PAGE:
Library submissions

From HaskellWiki
Revision as of 21:14, 25 October 2006 by RossPaterson (talk | contribs) (tweaks, collect extra refs at end)

Jump to: navigation, search

As the Haskell community has grown, and emphasis on development has moved from language to libraries, the need for a more formalised process for contributing to libraries has emerged. This page documents our 'best practices' for proposing changes to library interfaces (e.g. new modules or functions, removing functions), especially for modules in the base package.

In essence, we don't want proposals to go unnoticed, but changes to basic interfaces also need thorough consideration.

Under the old ad hoc system, unless a proposal meets with a chorus of approval, the only way to get a decision is from SimonM or unilateral action by some committer. This slowed development.

Submitting a proposal

In order to ensure we have something concrete to discuss, please follow the following guidelines when creating a new proposal:

  • Submission. Proposed changes should be submitted to, as a darcs patch.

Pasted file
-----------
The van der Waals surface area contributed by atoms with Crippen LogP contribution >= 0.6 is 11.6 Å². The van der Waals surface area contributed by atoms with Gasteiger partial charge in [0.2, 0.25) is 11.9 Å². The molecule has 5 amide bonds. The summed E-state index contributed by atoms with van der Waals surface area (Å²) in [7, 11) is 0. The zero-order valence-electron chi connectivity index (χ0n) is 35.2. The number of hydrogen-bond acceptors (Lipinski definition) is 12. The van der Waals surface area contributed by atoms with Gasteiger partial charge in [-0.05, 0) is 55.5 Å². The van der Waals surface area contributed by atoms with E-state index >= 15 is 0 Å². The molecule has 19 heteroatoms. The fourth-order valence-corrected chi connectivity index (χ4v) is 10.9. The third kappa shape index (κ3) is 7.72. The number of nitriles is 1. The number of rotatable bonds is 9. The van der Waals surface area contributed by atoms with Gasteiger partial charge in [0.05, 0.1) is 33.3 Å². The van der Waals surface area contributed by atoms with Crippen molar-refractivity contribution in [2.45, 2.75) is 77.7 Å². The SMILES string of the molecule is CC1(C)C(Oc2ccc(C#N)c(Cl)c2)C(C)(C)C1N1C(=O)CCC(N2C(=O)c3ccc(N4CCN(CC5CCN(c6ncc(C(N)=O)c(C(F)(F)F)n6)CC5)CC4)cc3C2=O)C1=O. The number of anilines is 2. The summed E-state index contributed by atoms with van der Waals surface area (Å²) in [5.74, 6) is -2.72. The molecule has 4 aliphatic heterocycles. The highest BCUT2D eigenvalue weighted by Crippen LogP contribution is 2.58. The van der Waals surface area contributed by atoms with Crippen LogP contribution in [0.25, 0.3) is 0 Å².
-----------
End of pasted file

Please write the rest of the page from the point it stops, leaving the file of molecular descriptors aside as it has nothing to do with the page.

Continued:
• Patch. The patch must compile against the head branch of the relevant library.
  • Style. Follow the conventions in the library you are modifying.
  • Documentation. It must include valid Haddock documentation.
  • Tests. Code should also come with tests for the testsuite.
    • Pure code should also come with QuickCheck properties.
    • Impure code should have unit tests.
  • Portability. Code should be portable. If it is not portable, reasons should be given. Ensure the code runs in at least Hugs and GHC, Windows and Linux.

To document the change, please add a Trac ticket of type proposal for the appropriate library component, and a timescale for consideration (to focus the community's attention):

At the end of the discussion period

  • The proposer adds to the ticket a summary of the relevant parts of the discussion. (The summary is needed for anyone wondering about the change later: it's not reasonable to point people at a 50-message thread.)
  • If consensus was achieved, the change is made, with the commit message referring back to the ticket.
  • The ticket is closed (usually as fixed or wontfix).

A deeply held disagreement at this point may require some form of government (voting, dictatorship, etc). This should be a rare event.

Here are the archived past proposals.

See also